The U.K. government must act to stop the “grave threat” posed by its citizens going to fight in Syria and other wars by engaging with them on their return to prevent attacks on British soil, a panel of lawmakers said.
“Whether in classrooms, local community centres or through the global reach of the Internet and social media, a clear message needs to be sent to those at risk,” Home Affairs Committee Chairman Keith Vaz said in a statement.
The cross-party panel recommended that national responsibility for policing terrorism should be passed from London’s Metropolitan Police to the National Crime Agency, and all shopping centers should be adequately prepared for attacks.
“Recent events involving Boko Haram, Al-Shabab and al Qaeda show that the terrorist threat to the U.K. is as grave as at any point in the past 13 years,” said Vaz, an opposition Labour Party lawmaker. “The international community must act as one to tackle this global problem.”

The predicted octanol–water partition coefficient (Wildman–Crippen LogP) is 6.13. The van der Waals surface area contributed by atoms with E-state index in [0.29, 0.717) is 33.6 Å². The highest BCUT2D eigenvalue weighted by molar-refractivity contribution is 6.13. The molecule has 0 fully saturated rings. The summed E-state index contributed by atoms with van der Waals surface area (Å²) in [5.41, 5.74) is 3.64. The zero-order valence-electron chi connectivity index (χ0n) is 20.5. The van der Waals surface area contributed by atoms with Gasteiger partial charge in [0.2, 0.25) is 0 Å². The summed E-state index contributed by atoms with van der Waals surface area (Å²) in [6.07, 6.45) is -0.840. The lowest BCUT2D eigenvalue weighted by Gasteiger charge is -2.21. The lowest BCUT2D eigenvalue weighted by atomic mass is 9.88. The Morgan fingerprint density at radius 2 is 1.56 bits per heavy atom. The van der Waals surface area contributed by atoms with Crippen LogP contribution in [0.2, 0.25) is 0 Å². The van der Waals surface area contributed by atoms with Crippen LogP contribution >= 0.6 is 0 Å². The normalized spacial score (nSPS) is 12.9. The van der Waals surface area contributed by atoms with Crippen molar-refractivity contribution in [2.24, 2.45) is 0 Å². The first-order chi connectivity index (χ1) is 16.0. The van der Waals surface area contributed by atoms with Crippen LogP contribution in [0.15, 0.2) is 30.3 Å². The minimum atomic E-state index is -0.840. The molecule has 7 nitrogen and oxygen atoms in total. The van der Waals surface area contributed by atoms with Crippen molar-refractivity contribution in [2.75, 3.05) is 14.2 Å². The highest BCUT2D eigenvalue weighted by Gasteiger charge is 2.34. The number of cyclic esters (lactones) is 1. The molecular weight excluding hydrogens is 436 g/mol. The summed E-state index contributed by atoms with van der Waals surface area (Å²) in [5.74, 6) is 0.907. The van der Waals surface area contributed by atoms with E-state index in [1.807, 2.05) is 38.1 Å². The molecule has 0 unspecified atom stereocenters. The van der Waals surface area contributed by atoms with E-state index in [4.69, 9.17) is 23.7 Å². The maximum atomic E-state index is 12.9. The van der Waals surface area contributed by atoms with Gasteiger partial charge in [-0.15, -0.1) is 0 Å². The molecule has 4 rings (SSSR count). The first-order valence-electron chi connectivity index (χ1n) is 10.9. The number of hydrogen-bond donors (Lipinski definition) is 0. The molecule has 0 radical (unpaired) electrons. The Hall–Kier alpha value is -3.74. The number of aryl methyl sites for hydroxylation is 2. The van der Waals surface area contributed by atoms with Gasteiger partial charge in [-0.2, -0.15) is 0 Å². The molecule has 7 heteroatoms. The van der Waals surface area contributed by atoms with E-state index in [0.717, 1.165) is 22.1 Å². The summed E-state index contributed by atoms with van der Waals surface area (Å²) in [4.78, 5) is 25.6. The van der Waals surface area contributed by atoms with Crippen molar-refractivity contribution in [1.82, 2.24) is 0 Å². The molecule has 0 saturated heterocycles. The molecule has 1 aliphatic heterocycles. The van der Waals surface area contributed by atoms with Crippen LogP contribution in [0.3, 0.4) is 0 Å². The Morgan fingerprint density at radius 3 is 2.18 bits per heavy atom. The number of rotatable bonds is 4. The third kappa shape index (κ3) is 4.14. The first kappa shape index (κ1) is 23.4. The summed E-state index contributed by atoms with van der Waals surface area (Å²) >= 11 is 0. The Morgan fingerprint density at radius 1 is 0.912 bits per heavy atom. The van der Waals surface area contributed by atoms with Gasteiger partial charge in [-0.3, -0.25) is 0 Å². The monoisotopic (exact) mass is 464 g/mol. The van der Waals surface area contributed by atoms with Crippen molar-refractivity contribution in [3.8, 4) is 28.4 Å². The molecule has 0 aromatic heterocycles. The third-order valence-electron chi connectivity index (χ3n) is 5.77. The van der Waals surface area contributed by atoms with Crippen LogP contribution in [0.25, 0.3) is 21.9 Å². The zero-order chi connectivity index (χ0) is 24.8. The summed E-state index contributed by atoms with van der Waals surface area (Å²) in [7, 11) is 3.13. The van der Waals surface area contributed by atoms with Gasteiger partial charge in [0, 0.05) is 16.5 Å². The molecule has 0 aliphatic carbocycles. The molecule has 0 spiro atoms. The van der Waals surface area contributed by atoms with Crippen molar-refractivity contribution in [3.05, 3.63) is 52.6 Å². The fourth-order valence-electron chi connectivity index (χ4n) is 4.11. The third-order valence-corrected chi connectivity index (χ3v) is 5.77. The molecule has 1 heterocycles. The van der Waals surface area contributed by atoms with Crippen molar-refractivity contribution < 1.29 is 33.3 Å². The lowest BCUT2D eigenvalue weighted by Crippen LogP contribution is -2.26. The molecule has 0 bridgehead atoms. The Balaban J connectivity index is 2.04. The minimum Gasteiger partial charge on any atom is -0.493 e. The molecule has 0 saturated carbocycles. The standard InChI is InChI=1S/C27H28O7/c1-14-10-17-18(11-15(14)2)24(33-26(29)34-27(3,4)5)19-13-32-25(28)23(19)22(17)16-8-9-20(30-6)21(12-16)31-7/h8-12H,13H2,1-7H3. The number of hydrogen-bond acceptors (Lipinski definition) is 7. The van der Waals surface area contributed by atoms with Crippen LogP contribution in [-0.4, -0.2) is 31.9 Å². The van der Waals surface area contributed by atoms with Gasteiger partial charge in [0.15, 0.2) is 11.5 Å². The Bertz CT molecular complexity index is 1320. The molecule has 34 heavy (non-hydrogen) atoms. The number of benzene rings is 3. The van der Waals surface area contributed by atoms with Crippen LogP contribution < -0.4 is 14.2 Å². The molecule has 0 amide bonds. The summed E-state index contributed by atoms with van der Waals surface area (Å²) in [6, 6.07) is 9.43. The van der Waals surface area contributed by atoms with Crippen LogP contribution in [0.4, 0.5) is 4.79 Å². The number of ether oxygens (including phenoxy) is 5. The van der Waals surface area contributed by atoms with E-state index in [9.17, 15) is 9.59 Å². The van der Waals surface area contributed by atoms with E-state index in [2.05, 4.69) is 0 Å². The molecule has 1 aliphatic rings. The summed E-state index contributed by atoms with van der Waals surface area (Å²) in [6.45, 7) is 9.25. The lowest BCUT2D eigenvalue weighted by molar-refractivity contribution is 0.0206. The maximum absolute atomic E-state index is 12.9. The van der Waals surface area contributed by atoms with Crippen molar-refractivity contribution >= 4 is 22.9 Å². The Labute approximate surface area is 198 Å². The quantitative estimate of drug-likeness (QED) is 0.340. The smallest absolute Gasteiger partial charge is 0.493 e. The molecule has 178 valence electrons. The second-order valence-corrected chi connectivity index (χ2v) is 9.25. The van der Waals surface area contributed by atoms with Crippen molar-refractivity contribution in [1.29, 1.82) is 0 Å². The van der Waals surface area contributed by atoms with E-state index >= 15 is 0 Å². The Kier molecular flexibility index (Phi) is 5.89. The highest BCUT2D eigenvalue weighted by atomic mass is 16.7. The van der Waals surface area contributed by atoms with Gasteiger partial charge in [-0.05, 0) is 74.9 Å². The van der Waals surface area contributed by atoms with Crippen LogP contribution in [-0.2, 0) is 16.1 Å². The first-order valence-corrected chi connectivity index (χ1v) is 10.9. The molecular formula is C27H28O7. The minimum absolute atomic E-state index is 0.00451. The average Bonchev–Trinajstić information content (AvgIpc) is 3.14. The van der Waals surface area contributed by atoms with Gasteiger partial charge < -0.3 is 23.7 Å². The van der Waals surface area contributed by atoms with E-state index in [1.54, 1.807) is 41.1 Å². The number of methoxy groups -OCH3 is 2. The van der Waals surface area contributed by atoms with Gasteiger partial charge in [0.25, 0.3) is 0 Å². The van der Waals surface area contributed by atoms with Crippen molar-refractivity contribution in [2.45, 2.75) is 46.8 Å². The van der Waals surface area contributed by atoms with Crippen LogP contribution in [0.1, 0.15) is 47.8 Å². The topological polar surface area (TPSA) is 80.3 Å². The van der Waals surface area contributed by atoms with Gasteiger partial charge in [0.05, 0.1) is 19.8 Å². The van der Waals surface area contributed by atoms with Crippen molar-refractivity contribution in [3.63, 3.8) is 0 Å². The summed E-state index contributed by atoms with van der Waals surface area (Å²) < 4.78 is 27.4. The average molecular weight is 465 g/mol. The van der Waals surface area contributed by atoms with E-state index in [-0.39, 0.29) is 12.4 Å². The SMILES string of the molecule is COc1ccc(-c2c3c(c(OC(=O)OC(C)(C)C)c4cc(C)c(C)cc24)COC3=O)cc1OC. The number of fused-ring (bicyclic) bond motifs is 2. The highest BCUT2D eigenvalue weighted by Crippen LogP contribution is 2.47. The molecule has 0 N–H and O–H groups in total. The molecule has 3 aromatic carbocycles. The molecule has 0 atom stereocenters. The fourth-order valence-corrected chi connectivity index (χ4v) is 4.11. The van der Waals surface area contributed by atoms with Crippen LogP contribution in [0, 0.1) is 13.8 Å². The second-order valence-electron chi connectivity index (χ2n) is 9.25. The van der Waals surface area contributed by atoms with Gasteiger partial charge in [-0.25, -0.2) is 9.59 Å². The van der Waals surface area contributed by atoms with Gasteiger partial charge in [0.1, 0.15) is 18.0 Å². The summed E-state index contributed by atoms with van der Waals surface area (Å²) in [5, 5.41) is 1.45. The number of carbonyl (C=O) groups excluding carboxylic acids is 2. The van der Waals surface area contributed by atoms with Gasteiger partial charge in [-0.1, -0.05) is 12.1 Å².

Malcolm Rifkind, the lawmaker running the parliamentary committee that oversees British spies, said in a speech yesterday that Edward Snowden’s leaks about the extent of surveillance by British and American agencies was an “attack on the U.S.”
The Intelligence and Security Committee is charged with providing oversight to the work of MI5, MI6 and GCHQ, Britain’s secret agencies. The committee is conducting an inquiry into the revelations by Snowden, a former U.S. National Security Agency contractor, about the extent of surveillance.
“The insidious use of language such as ‘mass surveillance’ and ‘Orwellian’ by many of Mr. Snowden’s supporters to describe the actions of Western agencies blurs, unforgivably, the distinction between a system that uses the state to protect the people, and one that uses the state to protect itself against the people,” Rifkind said in a lecture at Oxford University, according to a text of his address.
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